A filter-based microfluidic device was combined with immunofluorescent labeling as a platform to rapidly detect microbial cells. The coin-sized device consisted of micro-chambers, micro-channels and filter weirs (gap = 1-2 μm), and was demonstrated to effectively trap and concentrate microbial cells (i.e., Cryptosporidium parvum and Giardia lamblia), which were larger in size than the weir gap. After sample injection, a staining solution containing fluorescently-labeled antibodies was continuously provided into the device (flow rate = 20 μl min-1) to flush the microbial cells toward the weirs and to accelerate the fluorescent labeling reaction. Using a staining solution that was 10 to 100 times more dilute than the recommended concentration used in a conventional glass method, those target cells with a fluorescent signal-to-noise ratio of 12 could be microscopically observed at single-cell level within 2 to 5 min prior to secondary washing.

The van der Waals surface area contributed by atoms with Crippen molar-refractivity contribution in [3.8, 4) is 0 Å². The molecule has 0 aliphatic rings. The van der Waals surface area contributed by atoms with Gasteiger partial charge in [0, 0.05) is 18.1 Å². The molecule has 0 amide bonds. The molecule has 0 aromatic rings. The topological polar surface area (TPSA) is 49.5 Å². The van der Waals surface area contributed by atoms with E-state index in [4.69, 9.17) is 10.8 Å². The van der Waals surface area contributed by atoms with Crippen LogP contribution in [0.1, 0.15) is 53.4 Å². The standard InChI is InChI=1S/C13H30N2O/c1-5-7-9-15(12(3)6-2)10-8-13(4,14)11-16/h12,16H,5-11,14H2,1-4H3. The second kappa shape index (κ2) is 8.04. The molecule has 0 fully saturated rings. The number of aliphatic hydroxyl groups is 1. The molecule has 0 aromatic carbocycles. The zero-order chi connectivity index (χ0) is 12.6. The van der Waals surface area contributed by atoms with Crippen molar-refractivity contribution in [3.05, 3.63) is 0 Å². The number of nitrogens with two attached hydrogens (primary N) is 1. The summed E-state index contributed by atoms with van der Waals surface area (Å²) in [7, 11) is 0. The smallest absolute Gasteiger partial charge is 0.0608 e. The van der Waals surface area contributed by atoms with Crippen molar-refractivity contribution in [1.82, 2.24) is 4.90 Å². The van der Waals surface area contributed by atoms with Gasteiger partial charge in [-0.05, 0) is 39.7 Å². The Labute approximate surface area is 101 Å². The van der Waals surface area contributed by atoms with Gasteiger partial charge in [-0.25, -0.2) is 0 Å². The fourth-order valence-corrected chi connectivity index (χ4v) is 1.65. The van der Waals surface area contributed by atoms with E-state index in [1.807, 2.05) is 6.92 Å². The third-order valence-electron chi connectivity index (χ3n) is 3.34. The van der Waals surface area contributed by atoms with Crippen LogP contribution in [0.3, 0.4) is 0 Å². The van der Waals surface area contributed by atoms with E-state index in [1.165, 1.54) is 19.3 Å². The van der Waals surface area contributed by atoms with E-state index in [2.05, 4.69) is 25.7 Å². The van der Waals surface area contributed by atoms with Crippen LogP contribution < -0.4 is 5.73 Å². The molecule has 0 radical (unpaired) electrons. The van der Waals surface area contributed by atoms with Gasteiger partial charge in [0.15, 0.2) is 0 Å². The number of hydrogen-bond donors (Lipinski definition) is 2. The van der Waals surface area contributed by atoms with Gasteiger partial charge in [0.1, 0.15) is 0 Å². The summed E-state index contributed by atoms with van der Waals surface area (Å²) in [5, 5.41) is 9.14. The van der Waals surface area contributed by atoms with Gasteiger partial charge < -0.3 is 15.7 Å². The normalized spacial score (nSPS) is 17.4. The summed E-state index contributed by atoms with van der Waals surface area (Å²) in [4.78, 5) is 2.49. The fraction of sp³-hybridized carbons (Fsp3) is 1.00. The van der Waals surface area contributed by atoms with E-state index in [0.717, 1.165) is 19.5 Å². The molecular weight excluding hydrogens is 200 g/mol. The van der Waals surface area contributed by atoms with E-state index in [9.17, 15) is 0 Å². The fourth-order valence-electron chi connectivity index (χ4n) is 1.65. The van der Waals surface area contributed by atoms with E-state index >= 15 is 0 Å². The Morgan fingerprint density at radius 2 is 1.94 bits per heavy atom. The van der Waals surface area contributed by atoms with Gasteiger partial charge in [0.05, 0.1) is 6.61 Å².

ASJC Scopus subject areas
- Biomedical Engineering